The executive head's unique role

The call from the National College for School Leadership for would-be executive heads to step forward sounded rather like another push to recruit superheads. However, the National College has recruited 68 heads to the scheme and stresses there will be no ‘educational tourism’ or superheads.

Richard Thornhill’s story
Richard Thornhill, headteacher of Loughborough primary in Brixton, south London, together with his management team at Loughborough agreed to step in at nearby King’s Avenue primary in November 2006. It had been announced the head at King’s would be leaving. Both schools are in deprived areas. But while Loughborough is thriving, King’s Avenue was on Lambeth council’s ‘causing concern’ list. Motivated to volunteer for the project because he was upset by children with potential being let down by the system, Richard became executive head of both schools.

The priority was to transform the appalling standards of behaviour. Richard laid down strict rules and made sure everyone, from staff, to pupils and parents, knew what they were. He says control has already been re-established in the corridors and the next task is to focus on the school’s management and curriculum.  He hopes that by 2009 the school will be able to recruit a permanent head.  “This way, King’s Avenue doesn’t have to start from nothing,” Richard says. “We are developing leadership capacity so that improvement is sustainable.”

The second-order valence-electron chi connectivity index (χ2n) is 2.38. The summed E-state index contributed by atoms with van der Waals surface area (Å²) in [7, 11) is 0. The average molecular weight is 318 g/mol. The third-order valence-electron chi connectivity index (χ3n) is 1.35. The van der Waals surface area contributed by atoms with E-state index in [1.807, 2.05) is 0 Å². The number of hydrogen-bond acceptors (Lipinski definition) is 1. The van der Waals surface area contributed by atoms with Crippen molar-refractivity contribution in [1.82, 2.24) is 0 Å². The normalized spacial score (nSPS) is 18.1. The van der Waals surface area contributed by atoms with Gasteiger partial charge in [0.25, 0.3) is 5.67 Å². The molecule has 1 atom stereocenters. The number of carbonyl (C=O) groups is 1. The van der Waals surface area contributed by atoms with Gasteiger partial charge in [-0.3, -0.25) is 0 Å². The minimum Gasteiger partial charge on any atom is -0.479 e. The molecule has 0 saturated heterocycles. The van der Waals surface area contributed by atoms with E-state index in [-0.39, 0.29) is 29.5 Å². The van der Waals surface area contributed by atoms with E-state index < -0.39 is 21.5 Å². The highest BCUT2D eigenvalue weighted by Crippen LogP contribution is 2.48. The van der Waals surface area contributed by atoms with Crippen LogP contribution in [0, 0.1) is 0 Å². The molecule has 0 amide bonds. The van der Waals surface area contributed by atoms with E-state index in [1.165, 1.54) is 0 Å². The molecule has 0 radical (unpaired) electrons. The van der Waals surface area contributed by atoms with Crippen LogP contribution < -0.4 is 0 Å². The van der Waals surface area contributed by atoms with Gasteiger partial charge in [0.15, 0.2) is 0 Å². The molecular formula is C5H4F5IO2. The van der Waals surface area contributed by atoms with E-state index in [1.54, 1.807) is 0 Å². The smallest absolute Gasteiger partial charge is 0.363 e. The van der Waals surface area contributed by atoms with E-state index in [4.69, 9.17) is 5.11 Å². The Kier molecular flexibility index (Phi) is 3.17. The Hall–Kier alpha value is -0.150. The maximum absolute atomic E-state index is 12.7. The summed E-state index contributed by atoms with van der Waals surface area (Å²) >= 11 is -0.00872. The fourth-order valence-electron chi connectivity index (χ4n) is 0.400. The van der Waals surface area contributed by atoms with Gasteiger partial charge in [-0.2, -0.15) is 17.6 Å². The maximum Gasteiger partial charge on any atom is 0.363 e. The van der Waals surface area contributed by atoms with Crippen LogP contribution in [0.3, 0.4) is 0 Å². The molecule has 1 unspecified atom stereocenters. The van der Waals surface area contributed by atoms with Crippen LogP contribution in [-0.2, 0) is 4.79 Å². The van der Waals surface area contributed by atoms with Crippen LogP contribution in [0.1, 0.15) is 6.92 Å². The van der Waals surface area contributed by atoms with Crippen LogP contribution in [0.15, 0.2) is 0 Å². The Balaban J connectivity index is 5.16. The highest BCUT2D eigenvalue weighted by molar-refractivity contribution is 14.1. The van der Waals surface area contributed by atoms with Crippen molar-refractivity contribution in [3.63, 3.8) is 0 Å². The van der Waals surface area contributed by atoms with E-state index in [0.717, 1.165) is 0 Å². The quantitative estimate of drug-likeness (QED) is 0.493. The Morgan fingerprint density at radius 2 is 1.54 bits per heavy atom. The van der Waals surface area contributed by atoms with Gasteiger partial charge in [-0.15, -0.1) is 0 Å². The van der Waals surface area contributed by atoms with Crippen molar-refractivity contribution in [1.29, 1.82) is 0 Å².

Hazel Pulley’s story
The head of Caldecote primary in Leicester reports that becoming a national support school for nearby Braunstone Frith infants had given staff a common purpose. “It’s not just about me going in and giving leadership advice,” she says. “We’ve been sharing knowledge on all levels. Even our teaching assistants and office staff have been demonstrating good practice to their counterparts.” Hazel applied for the scheme in order to share her years of experience working in challenging schools. “It’s very fulfilling,” she says.

Lawrence Montagu’s story
The extent of involvement a support school has with its ‘client’ can vary from full-on management to a head simply providing a sounding board. Lawrence Montagu, head of St Peter’s high school and sixth form centre in Gloucester, sees himself as a catalyst for establishing teams at his two nearby client schools. Both of these are in special measures. But Lawrence is keen not to intervene unnecessarily. “We assist only where there is a problem,” he explains.

Professor Bernard Barker’s view
Professor Barker, of the Centre for Educational Leadership and Management at Leicester University, is unsure if the concept is sustainable. “Having a good headteacher advising a bad headteacher will not necessarily help. The scheme can achieve short term results, but the leadership solution is the lie that papers over the cracks.” Professor Barker adds that leadership could not solve fundamental problems such as poverty, which have more impact on school performance than anything else.

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